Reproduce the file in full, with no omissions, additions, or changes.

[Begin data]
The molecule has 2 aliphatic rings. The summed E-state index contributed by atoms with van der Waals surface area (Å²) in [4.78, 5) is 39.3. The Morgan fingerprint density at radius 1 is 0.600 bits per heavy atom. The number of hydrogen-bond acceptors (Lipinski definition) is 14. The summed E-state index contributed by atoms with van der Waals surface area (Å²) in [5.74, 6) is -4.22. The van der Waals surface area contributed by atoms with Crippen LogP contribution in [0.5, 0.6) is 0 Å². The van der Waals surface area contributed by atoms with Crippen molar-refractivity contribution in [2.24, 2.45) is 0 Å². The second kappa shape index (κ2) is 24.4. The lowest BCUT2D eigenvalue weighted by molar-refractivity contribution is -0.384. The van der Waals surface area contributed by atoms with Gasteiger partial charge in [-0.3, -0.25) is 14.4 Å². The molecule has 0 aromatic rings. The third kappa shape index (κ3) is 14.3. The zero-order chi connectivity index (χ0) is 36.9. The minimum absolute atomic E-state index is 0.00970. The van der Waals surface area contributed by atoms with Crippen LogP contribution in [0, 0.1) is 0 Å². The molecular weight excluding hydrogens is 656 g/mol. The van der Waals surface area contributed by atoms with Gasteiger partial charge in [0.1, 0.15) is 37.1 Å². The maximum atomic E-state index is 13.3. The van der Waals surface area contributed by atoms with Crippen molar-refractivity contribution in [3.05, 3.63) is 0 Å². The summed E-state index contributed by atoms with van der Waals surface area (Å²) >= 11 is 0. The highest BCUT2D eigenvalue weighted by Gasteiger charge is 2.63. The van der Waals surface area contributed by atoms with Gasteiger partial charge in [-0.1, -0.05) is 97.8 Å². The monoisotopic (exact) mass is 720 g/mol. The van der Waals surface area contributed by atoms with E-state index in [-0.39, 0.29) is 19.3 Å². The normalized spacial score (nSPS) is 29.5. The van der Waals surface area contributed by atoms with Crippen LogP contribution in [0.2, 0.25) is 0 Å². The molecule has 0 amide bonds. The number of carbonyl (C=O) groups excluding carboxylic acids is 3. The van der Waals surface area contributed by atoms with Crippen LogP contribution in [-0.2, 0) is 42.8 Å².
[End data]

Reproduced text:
The molecule has 2 aliphatic rings. The summed E-state index contributed by atoms with van der Waals surface area (Å²) in [4.78, 5) is 39.3. The Morgan fingerprint density at radius 1 is 0.600 bits per heavy atom. The number of hydrogen-bond acceptors (Lipinski definition) is 14. The summed E-state index contributed by atoms with van der Waals surface area (Å²) in [5.74, 6) is -4.22. The van der Waals surface area contributed by atoms with Crippen LogP contribution in [0.5, 0.6) is 0 Å². The van der Waals surface area contributed by atoms with Crippen molar-refractivity contribution in [2.24, 2.45) is 0 Å². The second kappa shape index (κ2) is 24.4. The lowest BCUT2D eigenvalue weighted by molar-refractivity contribution is -0.384. The van der Waals surface area contributed by atoms with Gasteiger partial charge in [-0.3, -0.25) is 14.4 Å². The molecule has 0 aromatic rings. The third kappa shape index (κ3) is 14.3. The zero-order chi connectivity index (χ0) is 36.9. The minimum absolute atomic E-state index is 0.00970. The van der Waals surface area contributed by atoms with Crippen LogP contribution in [0, 0.1) is 0 Å². The molecular weight excluding hydrogens is 656 g/mol. The van der Waals surface area contributed by atoms with Gasteiger partial charge in [0.1, 0.15) is 37.1 Å². The maximum atomic E-state index is 13.3. The van der Waals surface area contributed by atoms with Crippen molar-refractivity contribution in [3.05, 3.63) is 0 Å². The summed E-state index contributed by atoms with van der Waals surface area (Å²) >= 11 is 0. The highest BCUT2D eigenvalue weighted by Gasteiger charge is 2.63. The van der Waals surface area contributed by atoms with Gasteiger partial charge in [-0.1, -0.05) is 97.8 Å². The monoisotopic (exact) mass is 720 g/mol. The van der Waals surface area contributed by atoms with E-state index in [-0.39, 0.29) is 19.3 Å². The normalized spacial score (nSPS) is 29.5. The van der Waals surface area contributed by atoms with Crippen LogP contribution in [0.2, 0.25) is 0 Å². The molecule has 0 amide bonds. The number of carbonyl (C=O) groups excluding carboxylic acids is 3. The van der Waals surface area contributed by atoms with Crippen LogP contribution in [-0.2, 0) is 42.8 Å².